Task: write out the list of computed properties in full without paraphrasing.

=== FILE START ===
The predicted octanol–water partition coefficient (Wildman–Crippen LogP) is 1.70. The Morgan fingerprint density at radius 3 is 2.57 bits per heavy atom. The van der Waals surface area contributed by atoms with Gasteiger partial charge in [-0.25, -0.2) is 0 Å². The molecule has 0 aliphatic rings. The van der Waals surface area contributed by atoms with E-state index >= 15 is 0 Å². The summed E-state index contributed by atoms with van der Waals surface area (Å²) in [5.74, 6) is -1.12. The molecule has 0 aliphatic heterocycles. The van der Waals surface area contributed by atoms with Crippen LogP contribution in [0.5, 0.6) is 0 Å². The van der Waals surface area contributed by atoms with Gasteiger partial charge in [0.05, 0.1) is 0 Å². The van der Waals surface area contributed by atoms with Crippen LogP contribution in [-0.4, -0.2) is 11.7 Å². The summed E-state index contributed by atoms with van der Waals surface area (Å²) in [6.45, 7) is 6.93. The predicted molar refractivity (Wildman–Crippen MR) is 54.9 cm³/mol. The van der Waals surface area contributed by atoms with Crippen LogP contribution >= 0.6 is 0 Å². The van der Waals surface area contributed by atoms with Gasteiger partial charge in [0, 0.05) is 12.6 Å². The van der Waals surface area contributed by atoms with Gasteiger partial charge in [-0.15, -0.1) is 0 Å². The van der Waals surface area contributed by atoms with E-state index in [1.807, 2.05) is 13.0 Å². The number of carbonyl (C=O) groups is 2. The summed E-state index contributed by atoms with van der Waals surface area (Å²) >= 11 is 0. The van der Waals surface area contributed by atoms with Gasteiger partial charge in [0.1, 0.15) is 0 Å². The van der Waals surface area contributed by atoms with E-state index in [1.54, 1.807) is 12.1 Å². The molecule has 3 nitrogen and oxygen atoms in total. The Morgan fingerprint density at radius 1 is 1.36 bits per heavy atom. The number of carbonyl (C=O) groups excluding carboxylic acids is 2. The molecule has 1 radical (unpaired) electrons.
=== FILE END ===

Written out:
The predicted octanol–water partition coefficient (Wildman–Crippen LogP) is 1.70. The Morgan fingerprint density at radius 3 is 2.57 bits per heavy atom. The van der Waals surface area contributed by atoms with Gasteiger partial charge in [-0.25, -0.2) is 0 Å². The molecule has 0 aliphatic rings. The van der Waals surface area contributed by atoms with E-state index >= 15 is 0 Å². The summed E-state index contributed by atoms with van der Waals surface area (Å²) in [5.74, 6) is -1.12. The molecule has 0 aliphatic heterocycles. The van der Waals surface area contributed by atoms with Crippen LogP contribution in [0.5, 0.6) is 0 Å². The van der Waals surface area contributed by atoms with Gasteiger partial charge in [0.05, 0.1) is 0 Å². The van der Waals surface area contributed by atoms with Crippen LogP contribution in [-0.4, -0.2) is 11.7 Å². The summed E-state index contributed by atoms with van der Waals surface area (Å²) in [6.45, 7) is 6.93. The predicted molar refractivity (Wildman–Crippen MR) is 54.9 cm³/mol. The van der Waals surface area contributed by atoms with Crippen LogP contribution >= 0.6 is 0 Å². The van der Waals surface area contributed by atoms with Gasteiger partial charge in [0, 0.05) is 12.6 Å². The van der Waals surface area contributed by atoms with Gasteiger partial charge in [-0.15, -0.1) is 0 Å². The van der Waals surface area contributed by atoms with E-state index in [1.807, 2.05) is 13.0 Å². The number of carbonyl (C=O) groups is 2. The summed E-state index contributed by atoms with van der Waals surface area (Å²) >= 11 is 0. The van der Waals surface area contributed by atoms with Gasteiger partial charge in [0.1, 0.15) is 0 Å². The van der Waals surface area contributed by atoms with E-state index in [1.54, 1.807) is 12.1 Å². The molecule has 3 nitrogen and oxygen atoms in total. The Morgan fingerprint density at radius 1 is 1.36 bits per heavy atom. The number of carbonyl (C=O) groups excluding carboxylic acids is 2. The molecule has 1 radical (unpaired) electrons.